Prescott Buff


PERIOD: Chino Phase (Colton, 1939:31-32, James, 1974(112), Higgins, 1997:46)

DATES: 1025-1400 [probably 1150-1400].


Construction: Coiled.

Thinning: Paddle and anvil.

Finishing: interiors sometimes show anvil marks but some have been smoothed by scraping; exteriors smoothed by hand or light scraping.

Firing: controlled, oxidized atmosphere.

Temper: moderate in size and amount, angular quartz and feldspar of medium size; mica rarely present but can be gold or silver muscovite.

Core Color: generally orange (5YR4.5/4) grading to gray (10YR6/2) on interior edge.

Core Texture: medium, visible particles 0.5mm to 2.0mm

Surface Color: Color: buff (7YR6.5/4) to creamy-white (10YR7/3), slip somewhat fugitive, often polished; occasionally crazed or crackled; some pitting; bases abraded from use.

Firing Clouds: rare.

Thickness: Jar walls 4.5 mm to 14 mm; dismeters 29 cm to 40 cm (average 35 cm). Bottoms of jars may be quite thick, also area of shoulder when made with two-piece construction.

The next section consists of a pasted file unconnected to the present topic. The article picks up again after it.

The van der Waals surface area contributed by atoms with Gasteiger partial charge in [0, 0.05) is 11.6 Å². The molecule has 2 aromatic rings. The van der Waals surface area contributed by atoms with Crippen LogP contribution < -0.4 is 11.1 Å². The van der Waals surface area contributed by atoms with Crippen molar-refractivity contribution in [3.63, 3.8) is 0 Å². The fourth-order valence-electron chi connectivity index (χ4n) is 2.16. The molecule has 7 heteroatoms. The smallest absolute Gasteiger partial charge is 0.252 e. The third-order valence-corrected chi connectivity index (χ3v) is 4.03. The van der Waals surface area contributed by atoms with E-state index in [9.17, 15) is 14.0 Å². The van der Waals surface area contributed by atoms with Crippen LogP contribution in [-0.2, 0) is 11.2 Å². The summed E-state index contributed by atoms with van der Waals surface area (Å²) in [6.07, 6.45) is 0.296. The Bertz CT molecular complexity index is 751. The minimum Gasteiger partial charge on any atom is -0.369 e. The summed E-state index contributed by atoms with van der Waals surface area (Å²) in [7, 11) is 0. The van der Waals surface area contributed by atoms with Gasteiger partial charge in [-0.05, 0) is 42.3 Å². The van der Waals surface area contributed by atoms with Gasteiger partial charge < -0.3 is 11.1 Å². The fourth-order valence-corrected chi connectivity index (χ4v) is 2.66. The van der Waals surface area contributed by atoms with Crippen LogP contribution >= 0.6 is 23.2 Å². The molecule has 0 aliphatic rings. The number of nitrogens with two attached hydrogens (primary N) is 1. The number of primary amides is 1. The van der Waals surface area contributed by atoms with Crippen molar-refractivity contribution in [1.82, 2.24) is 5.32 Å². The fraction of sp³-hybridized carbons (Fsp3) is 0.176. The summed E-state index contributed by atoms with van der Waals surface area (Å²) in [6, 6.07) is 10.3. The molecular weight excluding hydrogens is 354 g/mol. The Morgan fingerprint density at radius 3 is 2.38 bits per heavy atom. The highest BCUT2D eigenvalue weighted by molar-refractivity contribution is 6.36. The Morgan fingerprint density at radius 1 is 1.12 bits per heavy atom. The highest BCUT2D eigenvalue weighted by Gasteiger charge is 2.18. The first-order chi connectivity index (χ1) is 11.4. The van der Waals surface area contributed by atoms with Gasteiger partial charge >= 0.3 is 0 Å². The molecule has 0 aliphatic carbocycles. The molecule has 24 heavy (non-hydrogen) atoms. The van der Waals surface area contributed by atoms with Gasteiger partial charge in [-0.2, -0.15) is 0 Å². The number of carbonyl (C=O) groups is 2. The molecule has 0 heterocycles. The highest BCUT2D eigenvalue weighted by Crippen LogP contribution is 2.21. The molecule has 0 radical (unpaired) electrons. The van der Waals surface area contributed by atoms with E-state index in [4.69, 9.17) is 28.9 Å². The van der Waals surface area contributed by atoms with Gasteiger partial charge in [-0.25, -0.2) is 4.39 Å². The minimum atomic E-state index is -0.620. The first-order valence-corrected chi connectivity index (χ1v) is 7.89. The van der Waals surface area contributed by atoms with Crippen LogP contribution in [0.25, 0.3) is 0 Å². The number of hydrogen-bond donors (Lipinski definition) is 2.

Vessel Forms: Only jars have been observed. Jars have a shoulder which is higher and more rounded than typical Gila shoulder of the Hohokam; some are constructed as the "jar in a bowl" or mold inset form seen in Alameda Brown Ware. A concave decorated band on one jar created a "double shoulder."

Rims: generally rounded and recurved (flared); a few flat.

Decoration and Paint Type: Entire surface thinly slipped buff to creamy-white. Sherds of this type represent unpainted portions of Prescott Red-on-buff pottery.

RANGE: Occurs in the Prescott area.




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